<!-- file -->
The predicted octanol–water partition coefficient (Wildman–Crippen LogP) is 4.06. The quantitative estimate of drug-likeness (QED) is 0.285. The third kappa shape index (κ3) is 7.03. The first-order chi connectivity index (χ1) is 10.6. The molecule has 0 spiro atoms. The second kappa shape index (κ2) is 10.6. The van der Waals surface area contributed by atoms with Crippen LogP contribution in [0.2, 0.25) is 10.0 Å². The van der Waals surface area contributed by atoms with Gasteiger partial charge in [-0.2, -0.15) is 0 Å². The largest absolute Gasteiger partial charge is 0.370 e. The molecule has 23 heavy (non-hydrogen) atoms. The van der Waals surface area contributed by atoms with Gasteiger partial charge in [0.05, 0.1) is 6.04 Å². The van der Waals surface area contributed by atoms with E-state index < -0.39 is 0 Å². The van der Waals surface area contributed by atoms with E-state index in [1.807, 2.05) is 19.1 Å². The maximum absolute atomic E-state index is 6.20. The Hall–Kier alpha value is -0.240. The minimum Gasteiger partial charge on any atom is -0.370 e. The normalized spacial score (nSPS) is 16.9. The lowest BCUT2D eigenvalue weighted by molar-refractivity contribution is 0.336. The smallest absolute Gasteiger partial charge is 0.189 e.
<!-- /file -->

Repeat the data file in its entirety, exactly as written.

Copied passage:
The predicted octanol–water partition coefficient (Wildman–Crippen LogP) is 4.06. The quantitative estimate of drug-likeness (QED) is 0.285. The third kappa shape index (κ3) is 7.03. The first-order chi connectivity index (χ1) is 10.6. The molecule has 0 spiro atoms. The second kappa shape index (κ2) is 10.6. The van der Waals surface area contributed by atoms with Crippen LogP contribution in [0.2, 0.25) is 10.0 Å². The van der Waals surface area contributed by atoms with Gasteiger partial charge in [-0.2, -0.15) is 0 Å². The largest absolute Gasteiger partial charge is 0.370 e. The molecule has 23 heavy (non-hydrogen) atoms. The van der Waals surface area contributed by atoms with Gasteiger partial charge in [0.05, 0.1) is 6.04 Å². The van der Waals surface area contributed by atoms with E-state index < -0.39 is 0 Å². The van der Waals surface area contributed by atoms with E-state index in [1.807, 2.05) is 19.1 Å². The maximum absolute atomic E-state index is 6.20. The Hall–Kier alpha value is -0.240. The minimum Gasteiger partial charge on any atom is -0.370 e. The normalized spacial score (nSPS) is 16.9. The lowest BCUT2D eigenvalue weighted by molar-refractivity contribution is 0.336. The smallest absolute Gasteiger partial charge is 0.189 e.